# How to solve Parabolic partial differential equation

I have the following differential equation

$$\frac{\partial u}{\partial t}=\nu \frac{\partial^2 u}{\partial y^2}$$ where $$u=u(y,t)$$

with boundary and initial conditions:

$$\mu\frac{\partial u(0,t)}{\partial y}=\tau; u(-\infty,t)=0; u(y,0)=0$$

How can I solve it using mathematica?

I tried to hardcode it:

DSolve[{D[u[y, t], t] == \[Nu] D[u[y, t], {y, 2}], (D[u[y, t], y] /.y -> 0) == \[Tau], u[-Infinity, t] == 0, u[y, 0] == 0},
u[y, t], {y, t}]


• Start from the documentation and tutorials: How to: Solve a differential equation. Commented Dec 23, 2019 at 21:14
• @MarcoB I read this tutorial, but if I try to hardcode my DE in Mathematica I get in response only the task itself, not correct answer Commented Dec 23, 2019 at 21:24
• People here generally like users to post (complete) code as Mathematica code instead of just images, so they can copy-paste it,so as to try and reproduce the issue so as to diagnose it. Commented Dec 23, 2019 at 21:42
• @tim Do you have a reason to assume that a closed-form analytical solution should exist for your equation? In some (many) cases, only a numerical solution might be available, in which case you would want to try NDSolve instead. Commented Dec 23, 2019 at 21:54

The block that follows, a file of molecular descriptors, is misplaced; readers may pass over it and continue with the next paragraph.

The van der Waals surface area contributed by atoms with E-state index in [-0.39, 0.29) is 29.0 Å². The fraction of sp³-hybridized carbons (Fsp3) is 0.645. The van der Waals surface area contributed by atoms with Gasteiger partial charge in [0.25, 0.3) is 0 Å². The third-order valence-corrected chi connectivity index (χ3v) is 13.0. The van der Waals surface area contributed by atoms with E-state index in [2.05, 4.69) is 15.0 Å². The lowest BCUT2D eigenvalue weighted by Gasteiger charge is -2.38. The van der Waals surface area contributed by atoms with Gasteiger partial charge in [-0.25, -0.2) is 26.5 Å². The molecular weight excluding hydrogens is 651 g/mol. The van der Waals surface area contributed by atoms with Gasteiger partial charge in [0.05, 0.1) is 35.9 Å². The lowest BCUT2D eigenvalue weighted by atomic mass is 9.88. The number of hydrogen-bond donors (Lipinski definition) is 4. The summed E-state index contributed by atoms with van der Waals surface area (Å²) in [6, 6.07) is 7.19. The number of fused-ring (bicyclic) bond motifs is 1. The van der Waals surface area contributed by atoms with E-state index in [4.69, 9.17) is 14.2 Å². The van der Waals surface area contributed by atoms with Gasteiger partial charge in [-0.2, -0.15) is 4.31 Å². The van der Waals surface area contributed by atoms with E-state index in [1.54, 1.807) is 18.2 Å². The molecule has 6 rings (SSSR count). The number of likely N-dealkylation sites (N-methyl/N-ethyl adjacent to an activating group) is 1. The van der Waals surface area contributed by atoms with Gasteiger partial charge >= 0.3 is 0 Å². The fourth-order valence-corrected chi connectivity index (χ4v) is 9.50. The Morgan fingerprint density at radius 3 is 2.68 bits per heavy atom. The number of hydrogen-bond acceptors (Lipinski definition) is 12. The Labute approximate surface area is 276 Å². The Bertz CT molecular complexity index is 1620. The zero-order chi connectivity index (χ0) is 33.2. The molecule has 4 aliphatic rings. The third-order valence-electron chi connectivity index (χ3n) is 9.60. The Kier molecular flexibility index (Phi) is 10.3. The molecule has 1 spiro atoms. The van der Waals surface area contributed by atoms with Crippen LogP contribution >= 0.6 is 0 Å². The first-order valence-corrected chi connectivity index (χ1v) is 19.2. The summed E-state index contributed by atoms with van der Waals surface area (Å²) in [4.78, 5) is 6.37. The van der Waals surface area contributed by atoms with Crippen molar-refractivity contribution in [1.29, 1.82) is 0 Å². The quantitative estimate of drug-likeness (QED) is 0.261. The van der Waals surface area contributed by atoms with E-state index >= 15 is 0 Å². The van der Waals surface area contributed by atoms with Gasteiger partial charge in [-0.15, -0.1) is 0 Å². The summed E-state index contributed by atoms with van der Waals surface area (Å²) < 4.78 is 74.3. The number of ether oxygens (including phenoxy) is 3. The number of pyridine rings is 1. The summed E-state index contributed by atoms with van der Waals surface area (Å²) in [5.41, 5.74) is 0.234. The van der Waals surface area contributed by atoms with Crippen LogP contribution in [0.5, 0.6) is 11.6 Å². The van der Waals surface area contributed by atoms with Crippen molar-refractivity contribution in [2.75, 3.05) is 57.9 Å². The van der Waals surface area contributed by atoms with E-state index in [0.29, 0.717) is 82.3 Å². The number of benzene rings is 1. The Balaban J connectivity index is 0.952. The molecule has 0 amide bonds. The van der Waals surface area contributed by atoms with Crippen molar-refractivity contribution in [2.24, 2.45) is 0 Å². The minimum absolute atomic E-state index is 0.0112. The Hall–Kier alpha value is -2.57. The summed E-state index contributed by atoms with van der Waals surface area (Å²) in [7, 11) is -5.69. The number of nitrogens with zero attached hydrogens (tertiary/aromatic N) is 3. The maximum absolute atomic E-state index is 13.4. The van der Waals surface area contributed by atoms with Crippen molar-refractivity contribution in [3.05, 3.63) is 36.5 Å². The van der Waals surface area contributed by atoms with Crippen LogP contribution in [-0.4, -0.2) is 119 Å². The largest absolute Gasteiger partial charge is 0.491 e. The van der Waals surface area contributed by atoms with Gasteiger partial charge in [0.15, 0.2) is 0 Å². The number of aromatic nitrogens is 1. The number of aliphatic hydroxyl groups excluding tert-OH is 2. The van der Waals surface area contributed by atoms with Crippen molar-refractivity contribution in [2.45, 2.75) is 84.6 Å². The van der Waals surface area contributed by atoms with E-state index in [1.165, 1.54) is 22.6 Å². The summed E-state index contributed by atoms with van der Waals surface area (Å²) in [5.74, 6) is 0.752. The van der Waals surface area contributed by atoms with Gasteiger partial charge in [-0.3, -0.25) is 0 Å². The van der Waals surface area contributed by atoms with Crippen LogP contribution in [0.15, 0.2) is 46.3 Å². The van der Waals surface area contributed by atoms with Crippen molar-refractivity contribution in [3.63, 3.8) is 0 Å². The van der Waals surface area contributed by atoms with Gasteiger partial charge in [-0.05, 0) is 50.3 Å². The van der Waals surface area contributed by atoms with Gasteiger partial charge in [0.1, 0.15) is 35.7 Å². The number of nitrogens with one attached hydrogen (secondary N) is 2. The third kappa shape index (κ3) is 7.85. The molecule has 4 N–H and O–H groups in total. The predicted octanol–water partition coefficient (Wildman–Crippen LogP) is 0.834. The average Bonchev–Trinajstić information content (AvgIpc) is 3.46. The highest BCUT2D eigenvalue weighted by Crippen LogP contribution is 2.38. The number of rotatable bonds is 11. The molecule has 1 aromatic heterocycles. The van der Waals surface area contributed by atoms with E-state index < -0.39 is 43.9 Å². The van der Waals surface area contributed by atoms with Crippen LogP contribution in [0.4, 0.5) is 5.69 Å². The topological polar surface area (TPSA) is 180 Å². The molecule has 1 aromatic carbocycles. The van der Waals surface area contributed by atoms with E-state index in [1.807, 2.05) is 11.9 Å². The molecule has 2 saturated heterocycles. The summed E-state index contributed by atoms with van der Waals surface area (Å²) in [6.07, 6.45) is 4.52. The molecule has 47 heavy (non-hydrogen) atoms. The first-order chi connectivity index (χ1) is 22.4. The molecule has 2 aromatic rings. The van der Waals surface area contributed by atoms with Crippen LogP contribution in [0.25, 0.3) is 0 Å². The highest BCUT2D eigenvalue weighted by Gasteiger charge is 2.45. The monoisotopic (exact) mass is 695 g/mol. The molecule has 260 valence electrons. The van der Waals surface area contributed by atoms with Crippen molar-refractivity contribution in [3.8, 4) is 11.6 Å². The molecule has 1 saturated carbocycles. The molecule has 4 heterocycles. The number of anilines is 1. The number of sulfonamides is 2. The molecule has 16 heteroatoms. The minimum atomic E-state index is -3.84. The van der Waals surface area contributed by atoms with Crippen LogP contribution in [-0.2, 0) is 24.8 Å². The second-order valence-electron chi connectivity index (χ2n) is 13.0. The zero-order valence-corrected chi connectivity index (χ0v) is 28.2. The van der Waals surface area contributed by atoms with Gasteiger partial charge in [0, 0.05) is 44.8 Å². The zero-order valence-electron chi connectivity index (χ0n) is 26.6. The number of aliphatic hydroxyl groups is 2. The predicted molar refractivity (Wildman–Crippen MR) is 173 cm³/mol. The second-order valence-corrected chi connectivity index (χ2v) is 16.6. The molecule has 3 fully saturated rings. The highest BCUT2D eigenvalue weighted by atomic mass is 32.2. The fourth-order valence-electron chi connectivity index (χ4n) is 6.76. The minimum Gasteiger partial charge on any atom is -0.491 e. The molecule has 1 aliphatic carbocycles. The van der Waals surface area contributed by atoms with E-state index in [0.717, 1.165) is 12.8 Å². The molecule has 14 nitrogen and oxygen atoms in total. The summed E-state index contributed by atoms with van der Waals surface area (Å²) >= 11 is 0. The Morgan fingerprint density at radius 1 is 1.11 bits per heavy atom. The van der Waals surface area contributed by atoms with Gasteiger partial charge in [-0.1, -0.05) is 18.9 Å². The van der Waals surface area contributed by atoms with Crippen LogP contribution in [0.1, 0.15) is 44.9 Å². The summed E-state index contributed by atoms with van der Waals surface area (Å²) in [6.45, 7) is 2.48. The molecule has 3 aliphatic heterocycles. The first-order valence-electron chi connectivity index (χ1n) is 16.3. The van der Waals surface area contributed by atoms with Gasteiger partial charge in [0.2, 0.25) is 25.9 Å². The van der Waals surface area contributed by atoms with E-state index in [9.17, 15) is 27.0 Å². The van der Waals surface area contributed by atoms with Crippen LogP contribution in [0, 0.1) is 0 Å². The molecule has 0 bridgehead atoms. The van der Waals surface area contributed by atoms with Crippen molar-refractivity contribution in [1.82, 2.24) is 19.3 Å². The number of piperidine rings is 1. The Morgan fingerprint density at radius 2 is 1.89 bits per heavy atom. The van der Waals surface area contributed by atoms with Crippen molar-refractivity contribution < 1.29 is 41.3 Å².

• @MarcoB I'm not sure if there is a solution for this equation, but I know, that it is solvable if I'll change -Infinity to some finite number. But even so, I can't solve it using mathematica Commented Dec 23, 2019 at 22:04

If you change the boundary condition for $$u(\infty, t) = 0$$ instead of $$u(-\infty,t)$$ then we have a beautiful solution using the Laplace transform

Clear[u, t, y]
eqn = D[u[y, t], t] - nu D[u[y, t], {y, 2}] == 0;
ic = {u[y, 0] == 0};
bc = {mu Derivative[1, 0][u][0, t] == tau};
teqn = LaplaceTransform[{eqn, bc}, t, s] /. Rule @@@ ic;
tsol = u[y, t] /. First@DSolve[teqn /. HoldPattern@LaplaceTransform[a_, __] :> a, u[y, t], y]


so we obtain

(*-((E^(-((Sqrt[s] y)/Sqrt[nu])) Sqrt[nu] tau)/(mu s^(3/2))) + 2 C[1] Cosh[(Sqrt[s] y)/Sqrt[nu]]*)


or

$$U(y,s) = 2 c_1 \cosh \left(\frac{\sqrt{s} y}{\sqrt{\nu }}\right)-\frac{\sqrt{\nu } \tau e^{-\frac{\sqrt{s} y}{\sqrt{\nu }}}}{\mu s^{3/2}}$$

but as $$y\to\infty$$ the solution will remain $$0$$ then $$c_1 = 0$$ so we have

$$U(y,s) = -\frac{\sqrt{\nu } \tau e^{-\frac{\sqrt{s} y}{\sqrt{\nu }}}}{\mu s^{3/2}}$$

Finally

InverseLaplaceTransform[tsol /. {C[1] -> 0}, s, t] // FullSimplify


gives

$$u(y,t) = \frac{\tau \left(y \text{erfc}\left(\frac{y}{2 \sqrt{\nu t}}\right)-\frac{2 \sqrt{\nu } \sqrt{t} e^{-\frac{y^2}{4 \nu t}}}{\sqrt{\pi }}\right)}{\mu }$$

• You can introduce a change of variable $Y=-y$ to change the b.c. at $-\infty$ to a b.c. at $+\infty$. Commented Dec 24, 2019 at 1:52